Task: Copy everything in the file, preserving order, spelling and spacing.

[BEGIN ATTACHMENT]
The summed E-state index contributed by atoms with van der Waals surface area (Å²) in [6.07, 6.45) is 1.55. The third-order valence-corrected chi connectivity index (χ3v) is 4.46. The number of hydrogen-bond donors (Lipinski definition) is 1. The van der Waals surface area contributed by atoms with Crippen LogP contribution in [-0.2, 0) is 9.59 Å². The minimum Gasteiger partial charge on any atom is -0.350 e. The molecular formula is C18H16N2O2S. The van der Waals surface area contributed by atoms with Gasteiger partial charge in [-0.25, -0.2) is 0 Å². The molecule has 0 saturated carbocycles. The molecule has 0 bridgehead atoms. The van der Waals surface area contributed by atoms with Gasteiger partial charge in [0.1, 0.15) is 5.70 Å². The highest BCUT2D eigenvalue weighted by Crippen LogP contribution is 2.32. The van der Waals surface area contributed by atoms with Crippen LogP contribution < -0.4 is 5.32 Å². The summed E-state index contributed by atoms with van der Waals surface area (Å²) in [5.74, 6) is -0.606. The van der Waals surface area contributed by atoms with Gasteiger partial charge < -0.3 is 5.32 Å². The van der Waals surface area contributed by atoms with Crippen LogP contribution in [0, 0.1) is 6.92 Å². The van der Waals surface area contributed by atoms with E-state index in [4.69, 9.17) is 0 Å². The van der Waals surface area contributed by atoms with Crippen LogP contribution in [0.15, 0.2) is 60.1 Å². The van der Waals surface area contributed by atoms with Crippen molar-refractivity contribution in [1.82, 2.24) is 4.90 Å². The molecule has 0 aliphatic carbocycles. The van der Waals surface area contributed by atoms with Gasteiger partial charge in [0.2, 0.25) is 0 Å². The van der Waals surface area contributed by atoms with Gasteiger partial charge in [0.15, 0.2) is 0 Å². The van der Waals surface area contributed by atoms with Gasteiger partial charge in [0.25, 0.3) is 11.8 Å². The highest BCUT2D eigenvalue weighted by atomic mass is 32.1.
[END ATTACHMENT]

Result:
The summed E-state index contributed by atoms with van der Waals surface area (Å²) in [6.07, 6.45) is 1.55. The third-order valence-corrected chi connectivity index (χ3v) is 4.46. The number of hydrogen-bond donors (Lipinski definition) is 1. The van der Waals surface area contributed by atoms with Crippen LogP contribution in [-0.2, 0) is 9.59 Å². The minimum Gasteiger partial charge on any atom is -0.350 e. The molecular formula is C18H16N2O2S. The van der Waals surface area contributed by atoms with Gasteiger partial charge in [-0.25, -0.2) is 0 Å². The molecule has 0 saturated carbocycles. The molecule has 0 bridgehead atoms. The van der Waals surface area contributed by atoms with Gasteiger partial charge in [0.1, 0.15) is 5.70 Å². The highest BCUT2D eigenvalue weighted by Crippen LogP contribution is 2.32. The van der Waals surface area contributed by atoms with Crippen LogP contribution < -0.4 is 5.32 Å². The summed E-state index contributed by atoms with van der Waals surface area (Å²) in [5.74, 6) is -0.606. The van der Waals surface area contributed by atoms with Gasteiger partial charge < -0.3 is 5.32 Å². The van der Waals surface area contributed by atoms with Crippen LogP contribution in [0, 0.1) is 6.92 Å². The van der Waals surface area contributed by atoms with E-state index in [4.69, 9.17) is 0 Å². The van der Waals surface area contributed by atoms with Crippen LogP contribution in [0.15, 0.2) is 60.1 Å². The van der Waals surface area contributed by atoms with Crippen molar-refractivity contribution in [1.82, 2.24) is 4.90 Å². The molecule has 0 aliphatic carbocycles. The van der Waals surface area contributed by atoms with Gasteiger partial charge in [0.2, 0.25) is 0 Å². The van der Waals surface area contributed by atoms with Gasteiger partial charge in [0.15, 0.2) is 0 Å². The van der Waals surface area contributed by atoms with Gasteiger partial charge in [0.25, 0.3) is 11.8 Å². The highest BCUT2D eigenvalue weighted by atomic mass is 32.1.